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▶  More from Modern Combat The Man Cave The Combat Space
Developing Hand Power
For Tall and/or Karate Guys


James,

Hey you can write this as an article or we can just work on it when you come up but here is my current training hang up.

I am having trouble either due to my karate background, genetics, or a combination of both developing good power in my hands (the feet are no problem :)

All other areas of my training are improving (time, measure, footwork, etc) but in order for me to put a significant amount of power into my hands I have to either plant my feet and throw and/or focus so intently on the task at hand that it saps my endurance.

Thanks as always for your help.

-Aryas

The Three Power Problems

Oh Aryas, when the world was young, we all punched like Odysseus. Let me delineate some ways we can reclaim our power.

#1-Tall men tend to have problems with elbow-core continuity. This retards power for hooks and uppercuts. Even Ali had lousy hooks and upper cuts and punched way below his weight with rotational blows.

#2-Kickers tend to vector their weight into kicks and otherwise fight like a kangaroo. Much of this is from standing too tall or spacing feet too wide to get stability on defense, retarding counterpunching and plunging power.

#3-Kickers also tend to point their lead foot at the target, making it dangerous if not impossible for them to develop pivot power, as a hard pivot off a straight foot can tear the knee up.

Four Partial Solutions

1. Practice hooking with both hands, from a weak heal pivot, thus bypassing problem #3 and addressing #1. We need to get together and work on the entire hook power progression on video in the gym.

2. Address #2 by never adopting a wide braced stance for mobility or defense and using a plunging rear knee and lunging lead knee to sink power shots down into the target. Don’t get low, but stay tall and use getting low as a weight transfer punch amplification method.

3. Forget about fighting #3. After all, you have crushing kicks and messing with your footing could ruin that. Begin practicing power jabs—I mean blasting the bag as hard as possible with 1 of every 3 jabs. This was Bruce Lee’s solution and the cause behind the straight blast punch, [This used fencing principals to address this kicking power-punching dilemma.] which is too complex for effective use in a fight with a good man or an unplanned attack. However, I suggest you use part of his method, by paying special attention to pushing off with your rear foot whenever you score with a jab.

4. Since your kicking power is good, use those hips to follow lead leg kicks with a power jab, thrown with the elbow in line with the hip and knee and following rear leg kicks with a straight shift punch, again in line with that hip. Practice this on the bag a lot. Recent kick boxing champions, like Rico Verhoeven, of a tall, strong build are increasingly using this method.

Note the superior sportsmanship among these kick boxers to what is seen in most boxing and MMA these days. At exactly 13 minutes is an excellent though sloppy illustration of this tactic. At 13:36 is a stiff-arm off of a missed low lead leg round kick. Rico’s inability to land these decisively against this bigger man is related to his smaller stature. Note that the smaller man does manage to push down the bigger man twice based on this constant forward double-pressure.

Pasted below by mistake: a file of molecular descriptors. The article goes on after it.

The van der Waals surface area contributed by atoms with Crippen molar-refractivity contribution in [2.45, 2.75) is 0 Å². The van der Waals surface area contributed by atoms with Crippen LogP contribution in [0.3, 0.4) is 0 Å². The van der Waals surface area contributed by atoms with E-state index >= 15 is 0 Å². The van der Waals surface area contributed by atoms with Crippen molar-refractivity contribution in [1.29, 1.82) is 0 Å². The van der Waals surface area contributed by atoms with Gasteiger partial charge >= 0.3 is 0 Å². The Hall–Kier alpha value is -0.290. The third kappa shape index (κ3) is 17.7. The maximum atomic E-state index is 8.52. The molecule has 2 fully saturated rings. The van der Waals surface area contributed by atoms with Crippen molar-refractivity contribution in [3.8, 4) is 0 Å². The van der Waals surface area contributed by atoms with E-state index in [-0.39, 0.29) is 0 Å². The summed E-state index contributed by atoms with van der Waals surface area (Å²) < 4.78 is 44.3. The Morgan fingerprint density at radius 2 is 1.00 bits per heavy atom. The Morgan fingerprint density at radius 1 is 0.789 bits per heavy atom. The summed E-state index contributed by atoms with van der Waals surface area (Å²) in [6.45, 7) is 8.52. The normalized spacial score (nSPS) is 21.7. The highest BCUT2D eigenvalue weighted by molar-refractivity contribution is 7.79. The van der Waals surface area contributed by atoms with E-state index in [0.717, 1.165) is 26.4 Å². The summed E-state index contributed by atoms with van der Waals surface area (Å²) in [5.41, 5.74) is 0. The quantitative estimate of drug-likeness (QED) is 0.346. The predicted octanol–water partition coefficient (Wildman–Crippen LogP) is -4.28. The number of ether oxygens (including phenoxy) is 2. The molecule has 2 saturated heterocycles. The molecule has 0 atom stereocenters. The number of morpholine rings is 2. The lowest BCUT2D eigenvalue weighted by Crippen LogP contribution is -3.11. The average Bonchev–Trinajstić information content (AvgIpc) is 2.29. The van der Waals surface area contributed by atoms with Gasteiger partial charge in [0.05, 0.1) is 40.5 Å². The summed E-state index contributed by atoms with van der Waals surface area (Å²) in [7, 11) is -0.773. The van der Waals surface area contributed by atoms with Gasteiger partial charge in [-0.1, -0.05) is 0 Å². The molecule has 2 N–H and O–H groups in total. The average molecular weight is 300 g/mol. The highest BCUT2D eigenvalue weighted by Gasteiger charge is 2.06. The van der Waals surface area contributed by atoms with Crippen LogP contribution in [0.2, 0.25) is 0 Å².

Guaranteed, these big men, against shorter men who are tough customers, will be following kicks with straight punches from the same side to follow into an open line with force already shifted into that line. The second fight shows a tall versus shorter example of this. The height difference is not much but the weight displacement is. Note how heavy Rico’s jab is when not kicking. He is putting the same weight into that jab as if he kicked, just less effort. At 9:20 notice how he brings up the knee to check a possible kick and then does not waste that energy by just dropping it, but sinks in a jab behind that footfall. Look at how often Rico builds a right cross opening by slamming that right leg into Silva’s lead leg and causing his shoulder and hip to roll right and open up the jaw-temple line.

In the third fight at around 4:30, Semmy Shilt starts throwing the jab behind a lead kick, then does away with the kick and floors his man with a jab, using the same weight shift he had readied for the kick.

https://www.youtube.com/watch?v=Ma1SN90jR-w

https://www.youtube.com/watch?v=oBI7UIsR7bc

https://www.youtube.com/watch?v=g06VetrgZr0

Being a Bad Man in a Worse World

Fighting Smart: Boxing, Agonistics & Survival

https://www.amazon.com/Being-Bad-Man-Worse-World/dp/1544898304/ref=sr_1_1?s=books&ie=UTF8&qid=1490813450&sr=1-1

Add Comment
BobJanuary 24, 2018 6:59 PM UTC

I don't know, I'm not a boxer. But strangely enough, my handshake has improved - especially with big men - by being able transfer weight better. (I'm tall and thin).
BobJanuary 24, 2018 8:12 AM UTC

This might be completely irrelevant, but I use a couple of 10lb shot put to build core strength. Standing, as though I were about to pitch underarm, first one arm then the other in a twisting motion, arms as outstretched as I can bear. Lower back and inguinal muscles right through to the wrists.
responds:January 24, 2018 5:49 PM UTC

This sounds like a good exercise for supplementing the shovel hook.
SeanJanuary 23, 2018 4:34 PM UTC

Noted good sir. Putting the bag work in and my sparring partners thank you for the helpful advice!
responds:January 24, 2018 5:51 PM UTC

Thanks for the idea, Sean. Tomorrow I'll post the V-step article.